I had some time goals for the race but was unsure how realistic they would be as I had only participated in sprint distance triathlons, which are much shorter and typically take me just over an hour. I anticipated I'd finish this event between 5 1/2 to 5 3/4 hours. Going into the race I was pleased with my fitness level and confident in my abilities. As far as I was concerned there were only 2 things that would keep me from meeting the timeline. Number 1 - drowning (I am not Michael Phelps). Number 2 - injury. I tweaked my leg last month and after logging a couple weeks of 50 plus miles of running it got worse. It became evident that this could slow me down on the run after becoming fatigued. I decided to taper my running about two weeks early instead of one to give my leg some extra rest.
The race is about to start..game on....
My goal for the 1.2 mile swim was to focus on my technique, have a comfortable swim, and try not to waste too much energy. Once the swim began and there was separation between swimmers I was able to lock into a nice comfortable rhythm. "I'm actually swimming and not drowning, I love this wetsuit." The course was two loops, counterclockwise direction, so swimmers were swimming towards each other on either side of course buoys. At one point I was sighting to be sure I was on course when someone swimming towards me went by me on my right, he must be way off. I realized I was sighting the wrong buoy and swimming directly into oncoming traffic, took a sharp 90 degree turn and got back on course and finished the swim in 39:56.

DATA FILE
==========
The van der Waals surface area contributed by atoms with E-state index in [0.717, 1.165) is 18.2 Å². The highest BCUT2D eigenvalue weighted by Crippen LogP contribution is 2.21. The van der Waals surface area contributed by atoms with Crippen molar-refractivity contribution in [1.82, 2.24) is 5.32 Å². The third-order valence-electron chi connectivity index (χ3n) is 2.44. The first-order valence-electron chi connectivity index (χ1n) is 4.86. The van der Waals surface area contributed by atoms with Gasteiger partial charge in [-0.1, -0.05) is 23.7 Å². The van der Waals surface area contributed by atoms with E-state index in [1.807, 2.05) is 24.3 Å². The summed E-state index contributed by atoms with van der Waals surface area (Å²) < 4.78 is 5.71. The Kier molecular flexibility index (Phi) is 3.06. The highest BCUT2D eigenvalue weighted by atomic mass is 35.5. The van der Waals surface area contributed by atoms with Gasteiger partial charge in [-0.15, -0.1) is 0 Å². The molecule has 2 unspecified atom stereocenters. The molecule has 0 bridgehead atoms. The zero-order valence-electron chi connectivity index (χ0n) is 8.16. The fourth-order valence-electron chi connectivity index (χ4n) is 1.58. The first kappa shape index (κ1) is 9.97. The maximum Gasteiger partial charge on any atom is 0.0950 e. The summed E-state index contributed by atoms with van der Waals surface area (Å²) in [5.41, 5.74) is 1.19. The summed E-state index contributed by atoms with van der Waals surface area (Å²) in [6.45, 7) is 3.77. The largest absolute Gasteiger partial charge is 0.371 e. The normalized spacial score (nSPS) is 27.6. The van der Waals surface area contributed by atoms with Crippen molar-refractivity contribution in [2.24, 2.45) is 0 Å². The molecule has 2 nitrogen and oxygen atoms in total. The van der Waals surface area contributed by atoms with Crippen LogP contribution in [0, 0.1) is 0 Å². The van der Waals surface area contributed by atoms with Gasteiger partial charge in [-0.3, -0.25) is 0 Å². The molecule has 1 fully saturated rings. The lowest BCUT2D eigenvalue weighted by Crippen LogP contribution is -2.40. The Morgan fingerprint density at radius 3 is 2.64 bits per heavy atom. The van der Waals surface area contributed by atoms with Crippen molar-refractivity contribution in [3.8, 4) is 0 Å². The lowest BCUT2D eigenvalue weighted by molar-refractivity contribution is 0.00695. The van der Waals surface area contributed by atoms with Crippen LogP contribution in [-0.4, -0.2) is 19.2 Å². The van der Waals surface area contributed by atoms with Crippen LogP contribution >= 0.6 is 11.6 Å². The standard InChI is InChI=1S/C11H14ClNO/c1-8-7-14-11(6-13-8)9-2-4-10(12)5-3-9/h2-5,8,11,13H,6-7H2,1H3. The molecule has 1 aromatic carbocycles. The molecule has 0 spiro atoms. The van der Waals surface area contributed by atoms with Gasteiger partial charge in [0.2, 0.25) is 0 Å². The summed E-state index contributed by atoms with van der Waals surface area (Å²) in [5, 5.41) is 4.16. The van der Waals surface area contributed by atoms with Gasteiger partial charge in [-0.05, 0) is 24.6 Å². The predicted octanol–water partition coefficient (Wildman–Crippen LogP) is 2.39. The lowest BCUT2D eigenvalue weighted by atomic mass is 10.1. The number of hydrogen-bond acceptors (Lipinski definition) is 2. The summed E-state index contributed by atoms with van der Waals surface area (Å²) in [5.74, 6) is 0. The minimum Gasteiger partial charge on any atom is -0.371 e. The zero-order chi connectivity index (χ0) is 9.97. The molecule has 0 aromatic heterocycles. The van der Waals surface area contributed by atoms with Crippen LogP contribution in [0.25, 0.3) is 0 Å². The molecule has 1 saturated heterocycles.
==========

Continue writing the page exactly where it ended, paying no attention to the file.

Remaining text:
I talked to Amie while transitioning to the bike and putting on my gear. She reminded me to apply vaseline to my most private of areas to prevent chaffing. While applying I had realized that I had pulled my tri shorts down too far and was exposed for the world to see. You should have seen the look on Amie's face, priceless. Fortunately in this environment of people, no one even cares, which is good because cold water causes shrinkage.
The bike route went right by the campground we were staying at and then out to Route 7 for about 50 of the 56 miles. The roads were typical of VT, rolling hills. My goal for the bike was to work a steady pace, and fuel regularly to keep my energy level strong, taking Perpeteum every 15 minutes, and 2 Endurolyte capsules every 30 minutes to prevent muscle cramps. My fueling plan was right on as I felt strong throughout the entire bike section of the race. At this point I had an appreciation for seeing the ages of the other triathletes on their calves as I went by them, especially the younger ones, most of whom started in the first wave of the race a couple minutes before me. I went by our campground again at mile 54 and was greeted by a roaring crowd of my family, some friends and their families who spent the weekend camping with us and being a great support. I finished the bike portion in almost exactly 3 hours with good energy and feeling pumped up.